I’ve just read an article on five technology developments that could rewire our world. It’s quite informative, but three of the predicted developments have massive implications for technical authors:
- Self-driving cars
- I believe that smarter devices often make the world accessible to people without the skills they would otherwise need. Once upon a time (yes, it really does seem that long ago!) computers were only really accessible to those with the ability to code and manipulate command prompts; in the modern world even keyboard skills aren’t that essential thanks to the nature of modern tablets. The same change happening in motor vehicles means that there is going to be a sea-change in the way that we categorise drivers and mechanics. Expect drivers to have far less knowledge of vehicles in future, whilst mechanics will need to further develop into gurus of GPS and guidance systems. The documentation provided to both groups will need to change accordingly, and somewhere an entirely new vocabulary will have to be developed to describe how self-drive cars operate (possibly by tagging the word ‘manual’ onto everything we currently do: “I manual-steer my car round corners and manual-brake for traffic lights”).
- Flexible screens
- As technical communicators, we still haven’t quite shifted away from the flat nature of paper in books and manuals, as screens are also flat. The issues for our field in terms of accessibility and re-skilling are massive when we consider that our output may be curved around the surface of a cylinder, or even a sphere... This doesn’t make our job impossible, but it may mean fundamentally reconsidering some of the givens in the field (e.g. “in European languages, the eye tracks from top left to bottom right” because on a round surface, there suddenly isn’t a top left and bottom right).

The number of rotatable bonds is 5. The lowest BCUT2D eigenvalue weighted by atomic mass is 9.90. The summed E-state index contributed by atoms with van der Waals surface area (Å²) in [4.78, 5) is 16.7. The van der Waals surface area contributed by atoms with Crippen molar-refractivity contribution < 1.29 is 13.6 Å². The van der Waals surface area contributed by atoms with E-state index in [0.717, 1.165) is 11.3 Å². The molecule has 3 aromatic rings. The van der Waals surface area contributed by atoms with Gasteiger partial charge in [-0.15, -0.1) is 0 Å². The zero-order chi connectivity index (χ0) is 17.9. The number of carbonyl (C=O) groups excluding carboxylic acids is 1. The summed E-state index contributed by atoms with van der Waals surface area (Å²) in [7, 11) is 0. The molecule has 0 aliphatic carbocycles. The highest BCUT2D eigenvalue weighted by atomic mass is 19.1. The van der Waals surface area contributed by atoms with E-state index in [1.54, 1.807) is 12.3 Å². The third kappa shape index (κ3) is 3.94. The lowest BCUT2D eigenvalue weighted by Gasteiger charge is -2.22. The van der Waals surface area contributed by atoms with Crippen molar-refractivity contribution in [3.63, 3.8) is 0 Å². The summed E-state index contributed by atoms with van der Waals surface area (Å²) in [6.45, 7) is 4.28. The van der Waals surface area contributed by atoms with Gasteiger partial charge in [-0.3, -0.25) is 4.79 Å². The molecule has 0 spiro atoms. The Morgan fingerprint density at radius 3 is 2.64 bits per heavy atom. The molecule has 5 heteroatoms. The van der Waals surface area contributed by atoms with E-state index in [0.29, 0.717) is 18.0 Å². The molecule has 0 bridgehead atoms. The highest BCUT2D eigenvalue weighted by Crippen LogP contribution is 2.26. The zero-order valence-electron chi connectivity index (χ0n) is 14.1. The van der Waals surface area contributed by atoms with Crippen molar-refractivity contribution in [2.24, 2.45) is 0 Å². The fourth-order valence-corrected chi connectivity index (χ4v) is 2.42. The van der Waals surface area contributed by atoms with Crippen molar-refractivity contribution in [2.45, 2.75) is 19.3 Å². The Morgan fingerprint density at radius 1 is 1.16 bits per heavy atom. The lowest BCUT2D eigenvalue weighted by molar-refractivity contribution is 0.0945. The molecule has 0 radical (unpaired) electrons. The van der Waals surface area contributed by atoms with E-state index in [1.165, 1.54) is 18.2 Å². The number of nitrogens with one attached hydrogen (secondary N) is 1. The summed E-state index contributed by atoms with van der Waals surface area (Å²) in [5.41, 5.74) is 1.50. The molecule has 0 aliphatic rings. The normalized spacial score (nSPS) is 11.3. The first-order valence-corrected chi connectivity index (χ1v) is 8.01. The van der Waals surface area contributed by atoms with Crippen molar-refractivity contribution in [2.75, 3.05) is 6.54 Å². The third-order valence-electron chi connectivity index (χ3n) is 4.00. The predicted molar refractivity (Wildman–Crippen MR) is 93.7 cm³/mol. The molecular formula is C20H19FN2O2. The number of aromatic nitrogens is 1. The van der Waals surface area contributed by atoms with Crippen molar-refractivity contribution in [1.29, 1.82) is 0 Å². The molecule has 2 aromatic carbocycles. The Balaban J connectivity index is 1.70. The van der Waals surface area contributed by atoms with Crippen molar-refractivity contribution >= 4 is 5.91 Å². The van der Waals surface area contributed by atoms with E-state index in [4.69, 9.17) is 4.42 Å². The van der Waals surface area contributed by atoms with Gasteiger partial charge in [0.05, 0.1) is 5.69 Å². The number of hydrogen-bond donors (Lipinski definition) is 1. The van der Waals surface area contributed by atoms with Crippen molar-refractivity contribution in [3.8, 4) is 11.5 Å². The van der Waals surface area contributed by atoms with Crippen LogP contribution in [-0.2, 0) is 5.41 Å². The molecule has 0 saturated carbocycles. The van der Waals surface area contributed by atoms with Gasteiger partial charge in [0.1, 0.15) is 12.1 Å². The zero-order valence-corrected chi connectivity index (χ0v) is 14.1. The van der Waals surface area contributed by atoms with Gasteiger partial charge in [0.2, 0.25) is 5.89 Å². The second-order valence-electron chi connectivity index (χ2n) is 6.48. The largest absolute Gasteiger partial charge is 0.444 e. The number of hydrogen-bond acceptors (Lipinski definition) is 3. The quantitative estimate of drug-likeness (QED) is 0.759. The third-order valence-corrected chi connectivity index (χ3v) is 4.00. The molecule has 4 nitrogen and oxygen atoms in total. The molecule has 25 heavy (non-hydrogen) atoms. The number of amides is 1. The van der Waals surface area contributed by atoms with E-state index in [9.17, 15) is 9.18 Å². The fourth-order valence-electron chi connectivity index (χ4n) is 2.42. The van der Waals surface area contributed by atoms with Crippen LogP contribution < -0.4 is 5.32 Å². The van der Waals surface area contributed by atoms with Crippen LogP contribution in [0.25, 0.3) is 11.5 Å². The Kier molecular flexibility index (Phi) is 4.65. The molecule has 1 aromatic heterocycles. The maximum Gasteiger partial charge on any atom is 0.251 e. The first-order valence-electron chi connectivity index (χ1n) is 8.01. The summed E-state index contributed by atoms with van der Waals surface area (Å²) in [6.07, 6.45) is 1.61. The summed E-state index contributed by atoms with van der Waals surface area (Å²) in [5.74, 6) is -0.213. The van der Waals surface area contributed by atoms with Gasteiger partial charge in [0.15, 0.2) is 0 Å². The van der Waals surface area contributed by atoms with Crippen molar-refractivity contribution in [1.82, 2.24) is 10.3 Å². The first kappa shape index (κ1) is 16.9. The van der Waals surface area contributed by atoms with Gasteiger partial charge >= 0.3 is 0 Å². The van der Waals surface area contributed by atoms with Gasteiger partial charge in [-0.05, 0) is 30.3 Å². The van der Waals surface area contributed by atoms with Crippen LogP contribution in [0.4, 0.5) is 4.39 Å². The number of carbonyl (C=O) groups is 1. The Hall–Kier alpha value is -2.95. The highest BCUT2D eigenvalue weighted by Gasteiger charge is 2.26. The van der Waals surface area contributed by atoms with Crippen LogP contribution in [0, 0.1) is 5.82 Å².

- Augmented reality
- This has been around for a while in science-fiction (one of the most interesting mentions was in Michael Chrighton’s Airframe) and video games (Batman: Arkham City amongst others) but is yet to make it mainstream. This is about to change and I think that augmented reality is going to be one of the biggest changes to hit technical communications in the next decade. Instead of writing so that an individual user is constantly looking from product to manual and back, we’ll be writing so that the user is seeing and hearing the information overlaid on the product they’re currently looking at.
So there we have it, not necessarily the big five, but the big three. Personally I’m quite looking forward to what the future holds.Andrew